Of Health and Hope: Evidence, Identity and Memory in Pandemic Times - Laura Millar
This article reflects the authors own views and not that of MLI.
Laura Millar is a Canadian archival consultant, author and editor. She is the author of A Matter of Facts: The Value of Evidence in an Information Age, published in 2019 by ALA Neal Schuman.
In 1922, not long after the Spanish flu ceased its deadly rampage, the British economist and Director of the Bank of England Sir Joseph Stamp argued that ‘every time that we die or get married or have babies we get into some statistical mill or other, and our height and our health and our habits, and almost our hopes, are raw material for politicians, economists and taproom orators.’[i]
We do not know if Stamp was reflecting on the Spanish flu in his remarks. We do know that, nearly a century later, people around the world are caught in another statistical mill, as the COVID-19 pandemic storms across the globe. Every morning we wake to shocking statistics and frightening graphs. How many people are infected? How many have died? How many businesses have closed? How far has the stock market crashed? How many families have lost parents, grandparents, husbands, wives – suddenly, without the chance to say goodbye? The barrage of data is relentless and heartbreaking.
If we want to stop the spread of COVID-19 – and we all want that, as soon as possible – then we must capture not just the statistics but the proof. Death certificates, hospital records, financial accounts and government reports give us the numbers we need to track this pandemic. Those records need to be created consistently, kept securely and shared widely. But as Stamp reminded us, behind every data point is a person, family and community. Every statistic represents someone’s height and health, their habits and hopes. We need to preserve the records and data that serve as sources of authentic proof, not just to produce numbers and statistics and graphs but also to capture the evidence that defines us as individuals and families and communities. By gathering the numbers, we save lives. By preserving the stories, we remember the people behind the numbers.
What can we do to respect and protect evidence? We can demand that governments and decision makers create and protect authentic sources of evidence. Complete and accurate death certificates must be created for every person lost. Burial records must capture precise location information for the deceased. Records need to be created of critical actions, from government spending allocations to hospital procurement decisions to the distribution of charitable donations. Citizens have the right to demand proof.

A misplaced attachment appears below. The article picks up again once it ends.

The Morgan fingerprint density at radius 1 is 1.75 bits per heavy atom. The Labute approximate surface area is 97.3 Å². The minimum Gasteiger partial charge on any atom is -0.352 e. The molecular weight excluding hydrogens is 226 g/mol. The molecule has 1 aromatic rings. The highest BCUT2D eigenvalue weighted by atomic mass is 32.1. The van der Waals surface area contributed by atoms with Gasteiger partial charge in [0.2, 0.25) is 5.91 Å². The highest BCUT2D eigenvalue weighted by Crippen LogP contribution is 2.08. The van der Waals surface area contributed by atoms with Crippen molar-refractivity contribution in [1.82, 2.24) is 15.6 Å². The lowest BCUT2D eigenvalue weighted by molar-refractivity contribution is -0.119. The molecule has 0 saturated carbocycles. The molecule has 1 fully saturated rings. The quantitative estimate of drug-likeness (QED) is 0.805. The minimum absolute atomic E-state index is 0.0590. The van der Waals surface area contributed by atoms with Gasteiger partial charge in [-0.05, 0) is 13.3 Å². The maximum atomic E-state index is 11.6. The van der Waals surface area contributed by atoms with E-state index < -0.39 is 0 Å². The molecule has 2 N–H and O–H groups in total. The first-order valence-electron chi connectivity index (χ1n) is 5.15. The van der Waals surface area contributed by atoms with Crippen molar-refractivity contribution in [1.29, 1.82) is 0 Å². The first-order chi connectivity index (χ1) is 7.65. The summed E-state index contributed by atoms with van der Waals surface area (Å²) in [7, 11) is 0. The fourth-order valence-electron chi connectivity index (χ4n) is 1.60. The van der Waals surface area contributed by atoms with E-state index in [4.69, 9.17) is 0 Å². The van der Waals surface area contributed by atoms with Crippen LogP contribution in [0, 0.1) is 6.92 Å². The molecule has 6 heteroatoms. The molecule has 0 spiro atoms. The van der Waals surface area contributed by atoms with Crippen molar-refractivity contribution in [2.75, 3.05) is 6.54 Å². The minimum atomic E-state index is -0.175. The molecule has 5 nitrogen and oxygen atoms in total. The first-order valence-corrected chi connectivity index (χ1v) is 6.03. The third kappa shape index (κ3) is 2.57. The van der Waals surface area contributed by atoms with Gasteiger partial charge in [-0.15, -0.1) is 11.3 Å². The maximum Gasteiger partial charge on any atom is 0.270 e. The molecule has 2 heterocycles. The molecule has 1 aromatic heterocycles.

We also need to exercise our own judgement and sharpen our critical skills when confronted with the onslaught of news we face each day. Which are fake stories, and which are accurate reports? We need to set aside our biases, look for the evidence and NOT focus only on those stories that fit our personal or political preferences.
In this realm, a valuable resource is Media Literacy Ireland’s Be Media Smart campaign, which helps educate the public to distinguish between reliable media content and false or misleading information. Also helpful is the guidance provided by Common Sense Education, an American non-profit organisation that helps both children and adults scrutinize media sources for accuracy. These and other groups uphold public accountability and increase public awareness. We need to support them and learn the lessons they offer about upholding facts and rejecting lies.[ii]
We also need to respect science. Medical treatments and technologies should be based on robust research, not on guesses or assumptions – and certainly not on politics. As argued by Lee McIntyre, a philosopher of science, empirical evidence may not by itself determine whether a theory is ‘true’, but deference to evidence ‘keeps us on track even when our imperfect ideas and human weaknesses threaten to throw us off course.’[iii]
Necessity being the mother of invention, though, we can capitalize on the potential of technology. As more and more organisations mandate ‘work from home’ requirements, for instance, many people are adding digital tools to their daily routines. As we take advantage of these innovations, we must not ignore questions of security, privacy and sustainability. Recent stories of ‘Zoom-bombing’ and other security breaches in video conference tools highlight the danger: it is possible to move too fast and break too many things.